Estimates of transit arrangement pricing typically point to between $3 and $5 per megabit per second per month. This figure is declining rapidly, with some estimates suggesting that it may drop to under $1 per megabit by 2014. Transit arrangements are used when two ISPs do not have a direct connection and therefore rely on an intermediary network provider to complete the Internet connection. Some ISPs may directly connect with one another (known as a peering arrangement) that would further reduce costs since the data transfer travels directly from one ISPs network to another ISPs network with the ISPs agreeing to offset each other’s traffic. Yet another alternative for web-based traffic and video streaming is the use of Content Distribution Networks, such as Akamai. These companies are often used by content distributors to manage traffic more efficiently and provide ISPs with the advantage that the traffic may not run on their networks, thereby further reducing costs.
These numbers are consistent with other public numbers for large-scale data transfers. For example, the Amazon EC2 service, a leading cloud computing provider, charges one cent per GB for all regional data transfers. Regions include the U.S. East Coast, U.S. West Coast, and Europe. For data transfers outside a single region, the Amazon EC2 service costs ten cents per GB for all in-bound data transfers in North America and Europe and as little as 8 cents per GB for out-bound data transfers.
ii. Internal Network Costs
The far more difficult cost calculation involves the internal ISP network, namely the last mile and the internal network. ISPs zealously guard this information, demanding that virtually any potential disclosure remain confidential. While the ISPs often disclose this information to the CRTC, most of the public record of CRTC proceedings has been redacted of information that would be useful to estimate the costs of increased network traffic on confidentiality grounds.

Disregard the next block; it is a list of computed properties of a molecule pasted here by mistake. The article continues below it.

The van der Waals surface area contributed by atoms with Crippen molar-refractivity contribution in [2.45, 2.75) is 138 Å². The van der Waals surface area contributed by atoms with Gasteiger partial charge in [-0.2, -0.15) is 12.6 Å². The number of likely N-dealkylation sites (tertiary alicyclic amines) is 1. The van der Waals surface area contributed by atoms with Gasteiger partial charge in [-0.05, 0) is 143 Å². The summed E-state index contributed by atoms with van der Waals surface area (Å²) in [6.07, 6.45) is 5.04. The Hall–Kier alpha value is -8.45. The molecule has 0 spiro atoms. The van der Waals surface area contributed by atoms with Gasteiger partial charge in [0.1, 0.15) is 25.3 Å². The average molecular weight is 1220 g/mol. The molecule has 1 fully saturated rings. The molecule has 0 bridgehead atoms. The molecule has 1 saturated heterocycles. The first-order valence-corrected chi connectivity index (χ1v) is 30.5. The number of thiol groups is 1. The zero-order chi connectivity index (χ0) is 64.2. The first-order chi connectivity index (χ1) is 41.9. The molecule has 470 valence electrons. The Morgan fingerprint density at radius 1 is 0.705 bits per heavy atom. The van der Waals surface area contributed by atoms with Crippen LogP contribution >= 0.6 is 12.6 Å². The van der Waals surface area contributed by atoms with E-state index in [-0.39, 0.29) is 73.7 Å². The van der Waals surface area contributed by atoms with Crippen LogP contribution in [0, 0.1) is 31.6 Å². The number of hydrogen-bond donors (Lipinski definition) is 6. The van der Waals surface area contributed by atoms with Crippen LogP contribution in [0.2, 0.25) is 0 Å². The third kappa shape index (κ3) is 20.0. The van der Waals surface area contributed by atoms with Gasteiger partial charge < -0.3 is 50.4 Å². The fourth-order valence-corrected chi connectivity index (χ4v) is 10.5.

There is one notable exception, however. As discussed at Appendix B of the paper, unredacted information about total costs and total subscriber numbers for Bell’s proposals for funding broadband expansion to underserved communities from the deferral account is available. Three separate sets of data were disclosed in 2010, representing different designs for the access network. Bell’s preferred option is based on High Speed Packet Access (HSPA) technology. Other options investigated included a pure DSL technology option and a hybrid option, combining both technologies.
It should be noted that Bell’s data describes a â€œworst case scenarioâ€ in the sense that Bell was making the case that such a network would not be economically viable and would therefore merit additional support through the deferral account process. The Bell data disclosed the total cost of the project (over 15 years), the number of communities and premises where service would be available, the projected revenue, and the peak number of subscribers.
The detailed analysis of the Bell data, which admittedly involves a number of assumptions, suggests that the costs of building a new network would lead to estimates of roughly seven cents per GB. The actual costs vary considerably between networks – capital expenditures, network usage, subscribers, and properties of the backhaul links all influence actual costs. While the actual numbers may be higher or lower, the seven cents/GB estimate is fairly consistent in several network models.
When combined with the Internet costs of roughly one cent per GB for larger ISPs, a high end estimate of the per gigabyte costs for large Canadian ISPs is approximately 8 cents per GB. This assumes the creation of a new network and accounts for all aspects of the data transfer â€“ the last mile, internal ISP network, public Internet transfers, and other associated expenditures. While this is higher than the 3 cents per GB that has been invoked in some discussions, it is far lower than overage costs imposed by some ISPs, which run as high as $10 per GB in Canada.